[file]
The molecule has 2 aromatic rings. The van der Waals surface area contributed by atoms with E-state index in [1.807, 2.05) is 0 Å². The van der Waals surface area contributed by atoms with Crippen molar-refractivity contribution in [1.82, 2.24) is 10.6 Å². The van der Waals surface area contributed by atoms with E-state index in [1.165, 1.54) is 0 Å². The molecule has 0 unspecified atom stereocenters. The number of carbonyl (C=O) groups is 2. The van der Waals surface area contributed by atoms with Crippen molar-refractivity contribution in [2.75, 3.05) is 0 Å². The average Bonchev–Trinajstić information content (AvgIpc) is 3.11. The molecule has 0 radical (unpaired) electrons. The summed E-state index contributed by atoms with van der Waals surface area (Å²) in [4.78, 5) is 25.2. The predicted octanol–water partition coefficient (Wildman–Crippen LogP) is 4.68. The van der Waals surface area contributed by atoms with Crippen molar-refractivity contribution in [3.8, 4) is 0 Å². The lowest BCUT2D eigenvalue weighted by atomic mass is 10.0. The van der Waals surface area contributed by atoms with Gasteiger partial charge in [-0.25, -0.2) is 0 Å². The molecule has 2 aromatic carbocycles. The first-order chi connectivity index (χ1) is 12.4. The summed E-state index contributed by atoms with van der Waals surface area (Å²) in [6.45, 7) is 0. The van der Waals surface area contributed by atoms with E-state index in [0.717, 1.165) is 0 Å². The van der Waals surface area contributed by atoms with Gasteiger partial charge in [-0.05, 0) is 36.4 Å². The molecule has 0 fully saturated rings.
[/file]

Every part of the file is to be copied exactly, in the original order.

The molecule has 2 aromatic rings. The van der Waals surface area contributed by atoms with E-state index in [1.807, 2.05) is 0 Å². The van der Waals surface area contributed by atoms with Crippen molar-refractivity contribution in [1.82, 2.24) is 10.6 Å². The van der Waals surface area contributed by atoms with E-state index in [1.165, 1.54) is 0 Å². The molecule has 0 unspecified atom stereocenters. The number of carbonyl (C=O) groups is 2. The van der Waals surface area contributed by atoms with Crippen molar-refractivity contribution in [2.75, 3.05) is 0 Å². The average Bonchev–Trinajstić information content (AvgIpc) is 3.11. The molecule has 0 radical (unpaired) electrons. The summed E-state index contributed by atoms with van der Waals surface area (Å²) in [4.78, 5) is 25.2. The predicted octanol–water partition coefficient (Wildman–Crippen LogP) is 4.68. The van der Waals surface area contributed by atoms with Crippen molar-refractivity contribution in [3.8, 4) is 0 Å². The lowest BCUT2D eigenvalue weighted by atomic mass is 10.0. The van der Waals surface area contributed by atoms with Gasteiger partial charge in [-0.25, -0.2) is 0 Å². The molecule has 2 aromatic carbocycles. The first-order chi connectivity index (χ1) is 12.4. The summed E-state index contributed by atoms with van der Waals surface area (Å²) in [6.45, 7) is 0. The van der Waals surface area contributed by atoms with E-state index in [0.717, 1.165) is 0 Å². The van der Waals surface area contributed by atoms with Gasteiger partial charge in [-0.05, 0) is 36.4 Å². The molecule has 0 fully saturated rings.